Afterward, a visibly upset Clark said she wanted her legacy to be on her young fans and the people of Iowa. “I was that young girl,” she said. “All you have to do is dream and you can be in moments like this.”

Clark has a staunchly loyal fanbase that will rise to her defense, something four-time WNBA champion and three-time league MVP Sheryl Swoopes found out this past month. Swoopes, who led Texas Tech to the 1993 national title, mistakenly pointed out that Clark should've broken Plum's record in four seasons when Clark actually will surpass Plum in fewer games.

Swoopes went on to say Clark dominates as “a 25-year-old playing against a 20-year-old.” Iowa responded with a fact-checking post on X, formerly known as Twitter, that detailed Clark's career.

College basketball analyst Debbie Antonelli sees similarities in Clark's game and ability to improve the play of those around her to many of the greats who have NCAA titles including Miller of Southern California, Swoopes and Taurasi of UConn.

“The point is it's not like the super teams of the Connecticut and Tennessee era,” Antonelli said. “There were great players on all those teams but not one that has done what Sheryl Swoopes has done, what maybe Caitlin can do.”

The basketball world has noticed. Four-time NBA champion and two-time league MVP Steph Curry of Golden State has enjoyed watching Clark's quick release on her shot and her stellar floor game.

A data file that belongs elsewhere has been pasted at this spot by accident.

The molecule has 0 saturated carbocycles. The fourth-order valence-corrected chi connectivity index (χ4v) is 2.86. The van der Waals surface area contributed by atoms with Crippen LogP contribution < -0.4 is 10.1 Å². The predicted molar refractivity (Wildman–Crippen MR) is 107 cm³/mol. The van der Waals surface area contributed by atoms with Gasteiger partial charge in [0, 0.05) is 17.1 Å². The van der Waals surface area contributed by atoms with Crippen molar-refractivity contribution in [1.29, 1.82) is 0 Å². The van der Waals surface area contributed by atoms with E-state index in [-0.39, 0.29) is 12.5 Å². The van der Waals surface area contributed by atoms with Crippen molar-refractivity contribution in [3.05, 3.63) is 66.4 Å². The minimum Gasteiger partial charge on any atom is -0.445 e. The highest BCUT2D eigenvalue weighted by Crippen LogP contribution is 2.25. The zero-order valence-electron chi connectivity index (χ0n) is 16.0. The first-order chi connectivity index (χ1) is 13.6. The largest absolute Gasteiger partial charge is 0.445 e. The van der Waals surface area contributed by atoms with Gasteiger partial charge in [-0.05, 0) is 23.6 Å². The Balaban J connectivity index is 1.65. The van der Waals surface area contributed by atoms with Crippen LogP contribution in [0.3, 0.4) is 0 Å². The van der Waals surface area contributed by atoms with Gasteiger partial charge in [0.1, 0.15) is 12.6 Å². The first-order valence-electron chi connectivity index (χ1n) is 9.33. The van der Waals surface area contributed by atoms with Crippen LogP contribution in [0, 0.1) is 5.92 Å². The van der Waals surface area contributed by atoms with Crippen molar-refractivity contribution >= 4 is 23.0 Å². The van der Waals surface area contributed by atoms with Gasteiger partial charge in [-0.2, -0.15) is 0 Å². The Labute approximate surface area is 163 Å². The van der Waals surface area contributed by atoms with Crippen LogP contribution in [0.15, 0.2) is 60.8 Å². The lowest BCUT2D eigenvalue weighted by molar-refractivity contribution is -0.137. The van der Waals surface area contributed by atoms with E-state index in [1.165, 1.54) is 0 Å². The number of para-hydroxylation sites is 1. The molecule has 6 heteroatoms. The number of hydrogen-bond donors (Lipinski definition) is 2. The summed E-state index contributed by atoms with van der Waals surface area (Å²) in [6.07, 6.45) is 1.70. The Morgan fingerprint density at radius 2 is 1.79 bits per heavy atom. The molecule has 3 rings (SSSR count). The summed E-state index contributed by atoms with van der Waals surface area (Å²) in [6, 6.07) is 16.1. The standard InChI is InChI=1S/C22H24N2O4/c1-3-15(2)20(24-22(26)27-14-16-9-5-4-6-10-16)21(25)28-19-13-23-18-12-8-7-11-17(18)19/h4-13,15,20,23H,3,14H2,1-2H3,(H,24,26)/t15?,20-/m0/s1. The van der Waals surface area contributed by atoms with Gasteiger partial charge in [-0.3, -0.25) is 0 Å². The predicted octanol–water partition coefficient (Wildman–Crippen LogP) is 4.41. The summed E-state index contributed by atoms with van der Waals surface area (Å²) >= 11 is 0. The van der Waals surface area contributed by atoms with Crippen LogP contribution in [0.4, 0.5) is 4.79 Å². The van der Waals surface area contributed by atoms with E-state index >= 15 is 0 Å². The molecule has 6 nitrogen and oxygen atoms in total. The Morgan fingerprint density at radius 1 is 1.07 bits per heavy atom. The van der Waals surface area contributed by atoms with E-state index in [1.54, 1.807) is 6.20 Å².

“You can't help but watch where she's shooting from, the range, the confidence, the flare,” Curry said. “She's a performer.”

Antonelli and McGraw agree that Clark is more than just a deep 3-point shooter. Antonelli said Clark has worked during her time in college to make herself unguardable. McGraw sees Clark as an accomplished passer; she moved past 1,000 assists — just the third ever to accomplish that among women — in a loss to Nebraska last Sunday.

“I don't understand why more teams don't double her," said McGraw, always the coach. “Who do you think's going to take the shot?”

Author Joanne Lonnin, who wrote “Finding a Way To Play: The Pioneering Spirit of Women in Basketball,” has followed Clark's rise and chase of the scoring crown. Is she among the greatest?

“I think an interesting question: Is her star going to continue to shine?” Lonnin said.

Clark has penetrated most every social media platform and even casual sports fans know who she is, Lonnin said. “If she does well in the pros, she'll continue to be a household name" and enhance her stature among basketball's best.

Clark has a personality tailor-made for people to connect with for years to come, Lonnin said. “She exudes confidence and I think she's really brought the women's game to another level of what's expected."

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AP Sports Writer Dan Gelston in Philadelphia contributed to this report.

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AP women’s college basketball: https://apnews.com/hub/ap-top-25-womens-college-basketball-poll and https://apnews.com/hub/womens-college-basketball